Income Tax Treaties
Title 26 – Internal Revenue Code
IRS Written Determinations*
Chief Counsel Advice*
Internal Revenue Manual*
IRS Forms and Publications*
*Not legally binding on the Service.
Client tips on hiring an attorney for offshore disclosure matters
Get Organized. If you’re paying hourly, then obviously good organization on your part will save you money. If your attorney is charging a fixed fee and does not sense that you are organized, you can expect that your fees might be higher to reflect the additional time commitment on the attorney’s part.
Do your Tax Research. Clients who have done their research understand the nuances and complexity of the work. Be prepared with good questions to gauge whether the attorney has handled cases like yours before. This may also prevent you from being overcharged for services.
Be Upfront During your Initial Consultation. This means truthfully and completely answering all questions, and proffering relevant information. It is important to identify any weaknesses so that they may be addressed early on, as well as to identify the full scope of the work involved.
Voluntary offshore disclosure firms to watch out for
Offshore compliance is a somewhat unusual area in tax law. It’s among the most complicated issues on individual tax returns.
Unfortunately, there are many firms nationwide that might take advantage of clients that need help with these legal services. We provide this section only because our clients have requested us to write this.
While you can find many great attorneys that can assist you with your matter, here are some types of firms to watch out for.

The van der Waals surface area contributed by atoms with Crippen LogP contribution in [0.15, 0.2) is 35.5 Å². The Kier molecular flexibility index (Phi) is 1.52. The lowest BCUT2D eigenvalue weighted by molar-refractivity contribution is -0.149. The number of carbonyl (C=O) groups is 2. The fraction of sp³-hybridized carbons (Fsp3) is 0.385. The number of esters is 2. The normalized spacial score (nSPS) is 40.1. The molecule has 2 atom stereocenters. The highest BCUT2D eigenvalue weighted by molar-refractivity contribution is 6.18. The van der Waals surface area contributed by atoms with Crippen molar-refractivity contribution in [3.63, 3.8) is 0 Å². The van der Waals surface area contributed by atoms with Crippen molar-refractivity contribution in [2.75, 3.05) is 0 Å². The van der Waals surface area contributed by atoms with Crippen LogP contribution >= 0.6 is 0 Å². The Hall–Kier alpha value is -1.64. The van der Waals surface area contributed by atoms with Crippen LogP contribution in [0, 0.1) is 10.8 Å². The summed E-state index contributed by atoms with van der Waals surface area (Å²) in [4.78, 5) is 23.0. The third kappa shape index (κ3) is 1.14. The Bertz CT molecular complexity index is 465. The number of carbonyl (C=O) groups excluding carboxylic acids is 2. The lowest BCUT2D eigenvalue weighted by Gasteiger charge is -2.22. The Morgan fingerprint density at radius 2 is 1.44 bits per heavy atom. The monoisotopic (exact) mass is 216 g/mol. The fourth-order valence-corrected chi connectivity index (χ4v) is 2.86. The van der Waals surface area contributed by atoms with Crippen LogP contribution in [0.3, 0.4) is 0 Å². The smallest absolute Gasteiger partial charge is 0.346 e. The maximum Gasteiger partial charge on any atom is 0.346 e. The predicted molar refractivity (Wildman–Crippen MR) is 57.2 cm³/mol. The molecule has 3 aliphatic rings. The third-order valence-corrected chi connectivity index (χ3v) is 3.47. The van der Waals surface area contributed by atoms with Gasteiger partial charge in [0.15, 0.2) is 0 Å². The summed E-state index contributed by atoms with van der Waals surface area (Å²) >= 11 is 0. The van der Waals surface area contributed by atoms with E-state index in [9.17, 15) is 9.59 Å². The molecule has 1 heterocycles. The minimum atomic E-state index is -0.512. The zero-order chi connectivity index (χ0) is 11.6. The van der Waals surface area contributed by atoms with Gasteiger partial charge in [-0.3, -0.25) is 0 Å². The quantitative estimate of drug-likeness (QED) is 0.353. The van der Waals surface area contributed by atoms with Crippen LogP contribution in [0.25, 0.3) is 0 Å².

Certified Offshore Disclosure Specialists
Tax is learned through experience with other knowledgeable and experienced professionals, not by taking exams. Everyone has to start somewhere, but hopefully not on your own right out of school.
We’ve had to take over cases from attorneys claiming to be certified offshore compliance specialists (there’s no such certification). They often misleadingly boast that they are in the top 1% of all attorneys nationwide.
Despite claiming they have decades of experience, the attorney provides no detail of what their prior experience was in or if it was even tax related. Did they work at another firm? Were they working at the IRS? They could’ve been selling real estate for all we know.
Discounted, Reduced Fee and Free Consultations
One business model out there is to advertise and post the same content all over the internet on multiple sites with the hopes of reaching a large number of people.
Once the client stumbles upon one of their websites and has been baited for a reduced fee or discounted consultation, they’ll receive a ridiculous flat fee quote which will leave them overpaying by several thousands of dollars for services they don’t even need.
A client will fall for it because they just don’t know better. Then rinse and then repeat. Please be careful.
There’s no such thing as a free lunch. When you get a free consultation, you get a sales pitch. We charge for consultations and for a good reason. A consultation should be professional, unbiased advice and not fear-mongering to scare you into hiring them.
A person does not have to licensed to handle tax matters, as the line between tax (accounting) work and tax (legal) work is blurred. So anyone can state that they practice “tax law” even though they never passed the bar. If you want to verify that your attorney is licensed, you can Google search “State bar of [enter attorney’s state] attorney lookup.” One of the first few search results should take you to the state bar’s attorney lookup page.